Etching is a way of making images using metal plates and acid.

PROCESS: The plate is covered with a soft varnish which is scratched through to make an image. The plate is then immersed in acid. The acid eats only that part of the metal uncovered by the scratching of the varnish. The plate is then prepared with ink and rolled through a press with paper.

BRIEF HISTORY: The earliest dated etching (1513) is by the Swiss Urs Graf. Durer used the technique, and some of the high points of the history of etching are Rembrandt, Piranesi's Prisons and Ruins of Rome, Goya's Caprices of War, Edvard Munch, Chagall, Dali, Miro, and Picasso. More recently Lucian Freud and David Hockney have produced exciting bodies of etchings.

NOW: Currently, artists are showing a new interest in a wide range of approaches to etching and other print media, experimental and traditional, abstract and representational. Nationally and internationally there are annual print shows and competitions, and printmaking groups and associations are active all over the world.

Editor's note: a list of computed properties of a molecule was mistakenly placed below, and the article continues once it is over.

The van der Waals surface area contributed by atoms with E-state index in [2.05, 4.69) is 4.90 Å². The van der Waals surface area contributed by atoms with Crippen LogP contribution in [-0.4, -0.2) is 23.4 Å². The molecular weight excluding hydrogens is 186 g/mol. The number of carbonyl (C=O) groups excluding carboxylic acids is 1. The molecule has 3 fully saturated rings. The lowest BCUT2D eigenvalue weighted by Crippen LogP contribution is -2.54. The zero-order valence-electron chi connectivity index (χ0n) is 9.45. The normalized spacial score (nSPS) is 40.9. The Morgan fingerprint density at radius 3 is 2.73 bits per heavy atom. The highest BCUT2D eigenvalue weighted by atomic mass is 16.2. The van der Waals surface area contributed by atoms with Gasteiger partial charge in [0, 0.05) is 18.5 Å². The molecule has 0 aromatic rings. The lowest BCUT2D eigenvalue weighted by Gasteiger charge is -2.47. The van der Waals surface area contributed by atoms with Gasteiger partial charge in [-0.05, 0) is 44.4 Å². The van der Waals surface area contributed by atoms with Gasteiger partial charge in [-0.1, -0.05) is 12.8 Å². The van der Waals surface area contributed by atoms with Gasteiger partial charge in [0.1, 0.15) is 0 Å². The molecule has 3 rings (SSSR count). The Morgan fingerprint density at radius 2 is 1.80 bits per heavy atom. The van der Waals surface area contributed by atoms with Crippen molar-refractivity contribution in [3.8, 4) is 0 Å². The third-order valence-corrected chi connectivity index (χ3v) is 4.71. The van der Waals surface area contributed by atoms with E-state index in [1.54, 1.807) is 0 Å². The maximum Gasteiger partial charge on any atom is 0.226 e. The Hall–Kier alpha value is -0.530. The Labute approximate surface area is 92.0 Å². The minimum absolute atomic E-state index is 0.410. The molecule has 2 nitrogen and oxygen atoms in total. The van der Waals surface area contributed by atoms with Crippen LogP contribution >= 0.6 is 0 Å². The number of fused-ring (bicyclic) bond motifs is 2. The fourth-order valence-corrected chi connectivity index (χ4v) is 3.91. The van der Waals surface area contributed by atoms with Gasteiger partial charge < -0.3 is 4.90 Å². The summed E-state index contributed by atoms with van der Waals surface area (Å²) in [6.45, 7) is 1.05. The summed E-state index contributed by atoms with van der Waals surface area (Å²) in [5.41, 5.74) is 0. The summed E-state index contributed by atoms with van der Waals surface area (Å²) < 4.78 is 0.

OTHER PROCESSES: Besides hard-ground etching, other printmaking techniques to look out for are soft-ground etching, drypoint, engraving, aquatint, spit bite aquatint, sugar-lift aquatint, burnished aquatint, mezzotint, screenprint, lithograph, woodcut, wood-engraving, lino-cut, Japanese wood-blocks, and digital.

Many printmakers experiment with combinations of these processes. Brief descriptions of some of the different processes can be found at: (with illustrations)

Websearches for the following words will take you to information and images: 

Etching: ets, etsen, etsning, aeting, stregætsning, etsaus, ofort, aetsning, radering, radierung, syövytys 銅版画

Drypoint: droge naald, tornål, tornålsgravyr, kuivaneula, kuivnõel

Aquatint: akvatintetsning, akvatinta, akvatinte